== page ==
means that if any host is compromised then the entire cloud can be
removed. If this could be managed centrally then that reduces the
proliferation of keys. Is there a method to proxy this sort of
meta-server management on either a second host, or on the chef server?

I forgot to address this part…

Write your controller cookbook to run the ec2 commandline tools giving the api-credentials at the commandline, and not through an environment variable. Then store your api-keys in a data bag, and use them in the cookbook when running your script resource that executes the ec2 tools.

Use amazon’s IAM to create a user that ONLY has access to what you need, and store THAT api key/secret id in the databag.

On Sep 16, 2011, at 3:22 PM, Peter Norton wrote:

Questions in-line

On Fri, Sep 16, 2011 at 4:02 PM, Aaron Abramson aabramson@wi-figuys.com wrote:

I would do it this way:

  1. Launch EC2 servers with 3 security groups, default, chef, and unique (unique being unique for that server)
  • Remember, your server has to allow ssh access from where you’re working, and I prefer to keep the ‘default’ SG as amazon internal only, thus the ‘chef’ SG.

Good point. I was using default as a shorthand for “the things
everything needs”, but it should be "default,common,sg-0xDEADBEEF"
where “default” should be everything off, and “common” should include
anything that all servers need (ssh being the most likely, or ssh on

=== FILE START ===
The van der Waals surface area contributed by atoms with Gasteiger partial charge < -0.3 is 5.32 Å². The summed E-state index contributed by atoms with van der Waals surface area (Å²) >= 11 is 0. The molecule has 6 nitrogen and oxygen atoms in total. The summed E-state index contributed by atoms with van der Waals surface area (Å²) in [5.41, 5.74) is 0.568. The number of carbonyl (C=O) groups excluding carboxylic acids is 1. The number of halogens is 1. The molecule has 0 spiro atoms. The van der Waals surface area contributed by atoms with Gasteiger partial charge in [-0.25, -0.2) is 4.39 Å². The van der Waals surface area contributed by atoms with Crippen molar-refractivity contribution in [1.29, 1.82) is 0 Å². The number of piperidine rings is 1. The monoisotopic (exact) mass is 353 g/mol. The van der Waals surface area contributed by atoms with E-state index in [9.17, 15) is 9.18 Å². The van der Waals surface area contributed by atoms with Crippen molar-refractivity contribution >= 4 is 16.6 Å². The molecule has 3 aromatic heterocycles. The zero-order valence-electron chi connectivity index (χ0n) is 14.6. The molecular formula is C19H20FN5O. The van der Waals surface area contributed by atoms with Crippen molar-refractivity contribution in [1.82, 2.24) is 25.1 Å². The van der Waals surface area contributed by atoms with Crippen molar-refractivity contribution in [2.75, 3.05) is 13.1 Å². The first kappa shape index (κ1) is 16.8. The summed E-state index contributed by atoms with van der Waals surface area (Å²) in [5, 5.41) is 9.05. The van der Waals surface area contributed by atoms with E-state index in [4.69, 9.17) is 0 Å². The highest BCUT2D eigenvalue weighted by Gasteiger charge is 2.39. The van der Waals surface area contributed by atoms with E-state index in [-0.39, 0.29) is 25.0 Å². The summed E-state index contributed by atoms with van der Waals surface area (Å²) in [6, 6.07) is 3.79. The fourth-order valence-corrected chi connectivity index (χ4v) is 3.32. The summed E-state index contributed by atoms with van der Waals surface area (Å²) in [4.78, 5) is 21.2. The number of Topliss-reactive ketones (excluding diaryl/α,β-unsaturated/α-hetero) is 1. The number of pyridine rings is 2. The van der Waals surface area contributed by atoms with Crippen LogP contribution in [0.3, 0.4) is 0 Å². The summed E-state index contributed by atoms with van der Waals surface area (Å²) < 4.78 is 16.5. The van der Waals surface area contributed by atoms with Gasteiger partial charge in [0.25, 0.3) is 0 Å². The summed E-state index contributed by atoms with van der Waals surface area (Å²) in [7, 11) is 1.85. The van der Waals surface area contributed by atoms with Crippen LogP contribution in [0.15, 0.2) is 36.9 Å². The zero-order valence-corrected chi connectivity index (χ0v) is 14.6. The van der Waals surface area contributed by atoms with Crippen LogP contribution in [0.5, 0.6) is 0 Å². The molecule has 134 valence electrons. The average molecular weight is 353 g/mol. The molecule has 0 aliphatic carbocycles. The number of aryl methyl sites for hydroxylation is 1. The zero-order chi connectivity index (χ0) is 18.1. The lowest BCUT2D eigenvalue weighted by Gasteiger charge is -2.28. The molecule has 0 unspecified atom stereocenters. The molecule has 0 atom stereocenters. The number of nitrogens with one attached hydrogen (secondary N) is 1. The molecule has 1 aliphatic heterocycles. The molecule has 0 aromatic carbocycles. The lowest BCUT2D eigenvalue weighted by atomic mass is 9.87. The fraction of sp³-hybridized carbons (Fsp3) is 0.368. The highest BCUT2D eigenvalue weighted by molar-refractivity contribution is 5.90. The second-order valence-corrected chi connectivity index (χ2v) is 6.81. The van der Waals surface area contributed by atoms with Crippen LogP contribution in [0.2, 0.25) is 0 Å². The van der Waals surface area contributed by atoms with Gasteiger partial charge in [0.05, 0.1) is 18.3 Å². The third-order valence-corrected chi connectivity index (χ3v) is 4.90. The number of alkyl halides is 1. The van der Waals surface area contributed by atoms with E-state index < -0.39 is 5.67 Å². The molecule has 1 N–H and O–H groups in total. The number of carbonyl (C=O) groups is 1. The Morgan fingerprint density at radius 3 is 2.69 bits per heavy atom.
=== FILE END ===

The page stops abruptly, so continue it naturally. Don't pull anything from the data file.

an alternate port for example).

  1. Make sure server has ec2 tools installed, and can update security group settings.

Ec2 tools? Would knife (with modules to handle security group
manipulations) be sufficient? I’m pretty sure the AMIs we use include
the tools, but they’re slooooow.

  1. Update all cookbooks which install/configure services to open necessary ports in the ‘unique’ security group.

So once we decide on our group manipulation tool, use that tool in the
recipes? OK.

Now when you install your http server of choice, part of the server setup is to open up the ports used in the security group. You can store the ‘unique’ security group name as a node attribute.

I would suggest creating an EC2-controls cookbook, and make “sg-add” and “sg-del” LWRP’s for use by your other cookbooks. That way you simply need to tell the apache cookbook:

sg-add “apache ports” do
group node[:ec2][:unique_group]
tcp_ports [ “80”, “443” ]
udp_ports nil
end

This keeps it idempotent, only the packages/services which are installed get added to your security group. And you don’t have to dink around with SG templates or anything else. Let the security group be built/configured ‘on-the-fly’.